One of the world’s first celebrities
Not many remember him today, but Joseph Grimaldi may have been the world’s first genuine show-business celebrity. For almost 20 years, he stood astride the London stage in ways that were unprecedented at the time and prefigured the mass entertainment industry. The play “Mother Goose,’’ in which he starred, was the longest-running pantomime in history and packed in some 300,000 paying visitors, almost one-third the population of London. He was beloved by the humble and the powerful, including the poet Lord Byron and mad King George III, who attended his shows even after surviving an assassination attempt in the same theater.
At his height, around 1820, Grimaldi was so well known that his clownish visage was plastered in a proto-Warholian craze on teacups, prints, pocket watches, board games, children’s coloring books, and statuettes that still pop up today at curio shops. Among the first actors to perform literally in the limelight — a movable cone of incandescent lime that made its debut in his day — Grimaldi lived in “a culture of personal fascination that was born in the first decade of the nineteenth century,’’ writes Andrew McConnell Stott in this exuberantly detailed biography.
Grimaldi was raised in the anarchic dregs of Industrial Revolution-era London by a savagely abusive father, a traveling actor from Italy given to dragging his children onto the stage to beat them in front of an audience. Acting was more servitude than employment, but theaters attracted huge crowds nightly with lavishly staged melodramas and operettas. Directors were known to bring on live bears and elephants. Grimaldi’s home theater, Sadler’s Wells, diverted the course of a nearby stream to turn the stage into a shallow lake in which actors reenacted Napoleonic naval battles, to the public’s ecstatic delight. Bored audiences were known to throw fruit, bottles, or worse. A stampede following a Grimaldi performance killed 18 people, and fire at another theater killed 23.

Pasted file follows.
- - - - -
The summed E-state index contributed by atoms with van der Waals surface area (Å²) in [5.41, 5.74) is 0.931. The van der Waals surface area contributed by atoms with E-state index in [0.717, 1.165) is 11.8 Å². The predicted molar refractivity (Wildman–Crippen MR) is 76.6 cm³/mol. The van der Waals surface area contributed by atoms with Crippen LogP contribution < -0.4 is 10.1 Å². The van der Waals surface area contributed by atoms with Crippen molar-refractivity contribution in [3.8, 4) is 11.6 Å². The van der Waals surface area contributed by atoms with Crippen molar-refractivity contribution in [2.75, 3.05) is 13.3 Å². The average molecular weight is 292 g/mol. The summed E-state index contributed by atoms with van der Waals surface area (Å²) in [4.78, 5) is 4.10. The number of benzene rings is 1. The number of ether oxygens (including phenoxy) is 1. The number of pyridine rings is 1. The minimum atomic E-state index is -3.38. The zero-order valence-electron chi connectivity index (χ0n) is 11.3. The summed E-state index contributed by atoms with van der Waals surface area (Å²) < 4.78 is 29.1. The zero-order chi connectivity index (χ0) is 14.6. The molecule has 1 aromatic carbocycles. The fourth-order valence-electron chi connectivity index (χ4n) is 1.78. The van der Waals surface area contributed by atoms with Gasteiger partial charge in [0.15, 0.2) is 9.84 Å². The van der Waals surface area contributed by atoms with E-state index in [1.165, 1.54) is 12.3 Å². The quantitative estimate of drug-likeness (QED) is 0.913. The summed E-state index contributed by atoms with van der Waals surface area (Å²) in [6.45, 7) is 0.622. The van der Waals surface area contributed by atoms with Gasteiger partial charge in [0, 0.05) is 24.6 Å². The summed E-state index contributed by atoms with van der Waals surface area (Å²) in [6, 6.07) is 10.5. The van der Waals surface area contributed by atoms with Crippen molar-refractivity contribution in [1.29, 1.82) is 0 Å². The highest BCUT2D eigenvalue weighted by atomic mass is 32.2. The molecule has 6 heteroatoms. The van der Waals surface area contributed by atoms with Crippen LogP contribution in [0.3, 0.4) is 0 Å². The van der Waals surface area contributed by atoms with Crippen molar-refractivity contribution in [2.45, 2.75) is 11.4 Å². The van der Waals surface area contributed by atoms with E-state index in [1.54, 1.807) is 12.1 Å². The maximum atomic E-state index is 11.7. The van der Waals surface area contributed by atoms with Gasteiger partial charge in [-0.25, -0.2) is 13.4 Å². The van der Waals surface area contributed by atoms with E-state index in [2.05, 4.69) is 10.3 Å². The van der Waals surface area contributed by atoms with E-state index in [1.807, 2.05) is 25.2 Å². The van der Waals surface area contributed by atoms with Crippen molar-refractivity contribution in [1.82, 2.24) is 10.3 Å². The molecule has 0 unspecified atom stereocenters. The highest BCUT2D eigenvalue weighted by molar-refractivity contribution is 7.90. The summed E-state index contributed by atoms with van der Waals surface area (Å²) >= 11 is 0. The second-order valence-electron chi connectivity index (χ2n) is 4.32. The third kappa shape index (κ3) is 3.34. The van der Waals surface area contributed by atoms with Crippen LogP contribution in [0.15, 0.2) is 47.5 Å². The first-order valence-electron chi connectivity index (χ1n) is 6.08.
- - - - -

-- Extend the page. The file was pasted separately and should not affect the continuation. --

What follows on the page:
At the center of this tumultuous world was pantomime, a mongrel-mix of slapstick, music, and mime with stock characters meant to amuse the masses but which, in Grimaldi’s hands, acquired new levels of quality and respectability. His most enduring legacy was Joey, a clown character with powder-white face and garish red makeup who was, in Stott’s judgment, “the first great experiment in comic persona.’’ Clowns were a pantomime standard, but Grimaldi gave it a satirical edge and a much wider emotional palette that enthralled audiences and whose influence was felt on both sides of the Atlantic. Lurking behind that blood-red grin was a mix of melancholy and madness that Grimaldi wrapped into his character and, Stott argues, became the soul of modern comedy. It was Grimaldi who created that tension between performance and private despair that suffused later comic acts from Charlie Chaplin to John Belushi to Robin Williams.
He had plenty of material to work with. Grimaldi struggled with depression and con artists drawn to his fame and wealth. Late in his career he was crippled by arthritis and painful spine curvature caused by kicks and falls he’d taken over 200,000 performances. He fought to help his son realize his early promise as a character actor but saw him lose it all to alcoholism.
Stott tells this haunting and ultimately heartbreaking story with brilliant pacing and solid sourcing based on letters and period accounts. The occasional pratfalling metaphor and too-cute description aside (“pieces of fruit made graceful parabolas across the auditorium’’), he has created a splendidly offbeat account of a key moment in the birth of modern taste. Grimaldi’s life shows that then, as now, influence can long outlast fame.
Roger Atwood is a reporter and critic for ARTnews magazine. He can be reached through his website at www.rogeratwood.com.